The Basics of Domino

Domino is a game that involves a lot of strategy. It’s also a great way to teach kids how to count. It is important to keep in mind, however, that the rules of domino vary from place to place. Some games have similar names but have very different, and sometimes even identical, rules. The rules shown on this website are based on the most common rules, but if you are playing a different variation of the game, please follow the rules of that specific game.

The word domino comes from the Latin dominus, which means “lord” or “master.” It is a fitting name for a game of skill and chance, as it encourages players to always think two moves ahead.

A domino is a flat, thumb-sized rectangular block of wood or another material, bearing from one to six spots or pips, and 28 such tiles make up a complete set. The term may be applied to any of several games played with such pieces, either by blocking other players’ play or by laying them down in lines and angular patterns.

Dominoes have a natural inertia. They won’t move unless some outside force acts on them, and the friction generated by their bottoms sliding against each other and against the surface they are standing on produces heat and sound. But a tiny nudge can tip the balance, and the domino begins to fall.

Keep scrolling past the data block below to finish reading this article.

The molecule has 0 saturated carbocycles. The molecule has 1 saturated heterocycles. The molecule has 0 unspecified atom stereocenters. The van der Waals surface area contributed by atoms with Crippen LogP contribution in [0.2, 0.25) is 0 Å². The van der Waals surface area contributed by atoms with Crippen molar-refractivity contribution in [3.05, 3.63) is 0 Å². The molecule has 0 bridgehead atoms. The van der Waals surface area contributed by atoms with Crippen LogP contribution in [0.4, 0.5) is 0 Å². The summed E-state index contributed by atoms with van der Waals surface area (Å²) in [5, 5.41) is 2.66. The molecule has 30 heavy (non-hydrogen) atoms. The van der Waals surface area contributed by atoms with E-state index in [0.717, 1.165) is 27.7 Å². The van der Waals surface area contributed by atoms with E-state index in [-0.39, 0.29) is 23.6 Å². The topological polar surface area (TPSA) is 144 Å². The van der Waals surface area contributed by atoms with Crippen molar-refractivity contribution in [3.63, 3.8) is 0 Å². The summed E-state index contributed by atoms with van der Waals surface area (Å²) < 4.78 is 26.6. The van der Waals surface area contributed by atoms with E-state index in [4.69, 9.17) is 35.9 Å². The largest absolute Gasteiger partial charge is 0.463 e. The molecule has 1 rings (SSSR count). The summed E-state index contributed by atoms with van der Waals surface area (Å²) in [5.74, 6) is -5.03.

As it does so, the potential energy stored in that first domino is converted into kinetic energy, and the second domino gets pushed over, and then the third, and so on. When all of the dominoes have fallen, they are said to be “dominated.”

The first thing you need to do when setting up a game of domino is to draw all of the hands. The player who draws the first tile places it on the table face up, usually in the middle of the row. Other tiles are placed in the stock until all of the players have drawn their hands, and those in the stock may be bought (see Passing and Byeing below) later in the game.

Before David Brandon became the CEO of Domino’s, it was the company’s policy to listen to employee complaints and address them directly. When Doyle became the CEO, he kept this policy and implemented many changes, such as a relaxed dress code and new leadership training programs, to show that the company valued its employees. This value was extended to its customers, and it paid off in the form of a Top Workplace Award from the Detroit Free Press.